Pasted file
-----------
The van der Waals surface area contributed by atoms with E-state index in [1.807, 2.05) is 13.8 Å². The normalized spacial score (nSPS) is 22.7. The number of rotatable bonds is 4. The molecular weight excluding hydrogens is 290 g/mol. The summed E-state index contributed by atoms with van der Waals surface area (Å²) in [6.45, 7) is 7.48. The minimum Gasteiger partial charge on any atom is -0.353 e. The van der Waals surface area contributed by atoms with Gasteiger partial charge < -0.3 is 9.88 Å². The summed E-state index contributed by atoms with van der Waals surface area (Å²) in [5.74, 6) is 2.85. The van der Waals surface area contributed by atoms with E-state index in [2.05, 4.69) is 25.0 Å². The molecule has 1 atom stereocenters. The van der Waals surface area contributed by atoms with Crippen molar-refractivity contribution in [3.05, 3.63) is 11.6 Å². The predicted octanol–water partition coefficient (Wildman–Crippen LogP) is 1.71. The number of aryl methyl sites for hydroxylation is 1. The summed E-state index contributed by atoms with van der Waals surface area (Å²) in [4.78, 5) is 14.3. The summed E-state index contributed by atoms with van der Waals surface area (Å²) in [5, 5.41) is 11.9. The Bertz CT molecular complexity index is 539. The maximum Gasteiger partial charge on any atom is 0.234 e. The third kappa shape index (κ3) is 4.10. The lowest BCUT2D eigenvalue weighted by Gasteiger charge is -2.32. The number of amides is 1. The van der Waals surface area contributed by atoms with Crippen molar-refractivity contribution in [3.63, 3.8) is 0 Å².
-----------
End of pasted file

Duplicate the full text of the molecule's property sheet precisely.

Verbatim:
The van der Waals surface area contributed by atoms with E-state index in [1.807, 2.05) is 13.8 Å². The normalized spacial score (nSPS) is 22.7. The number of rotatable bonds is 4. The molecular weight excluding hydrogens is 290 g/mol. The summed E-state index contributed by atoms with van der Waals surface area (Å²) in [6.45, 7) is 7.48. The minimum Gasteiger partial charge on any atom is -0.353 e. The van der Waals surface area contributed by atoms with Gasteiger partial charge < -0.3 is 9.88 Å². The summed E-state index contributed by atoms with van der Waals surface area (Å²) in [5.74, 6) is 2.85. The van der Waals surface area contributed by atoms with E-state index in [2.05, 4.69) is 25.0 Å². The molecule has 1 atom stereocenters. The van der Waals surface area contributed by atoms with Crippen molar-refractivity contribution in [3.05, 3.63) is 11.6 Å². The predicted octanol–water partition coefficient (Wildman–Crippen LogP) is 1.71. The number of aryl methyl sites for hydroxylation is 1. The summed E-state index contributed by atoms with van der Waals surface area (Å²) in [4.78, 5) is 14.3. The summed E-state index contributed by atoms with van der Waals surface area (Å²) in [5, 5.41) is 11.9. The Bertz CT molecular complexity index is 539. The maximum Gasteiger partial charge on any atom is 0.234 e. The third kappa shape index (κ3) is 4.10. The lowest BCUT2D eigenvalue weighted by Gasteiger charge is -2.32. The number of amides is 1. The van der Waals surface area contributed by atoms with Crippen molar-refractivity contribution in [3.63, 3.8) is 0 Å².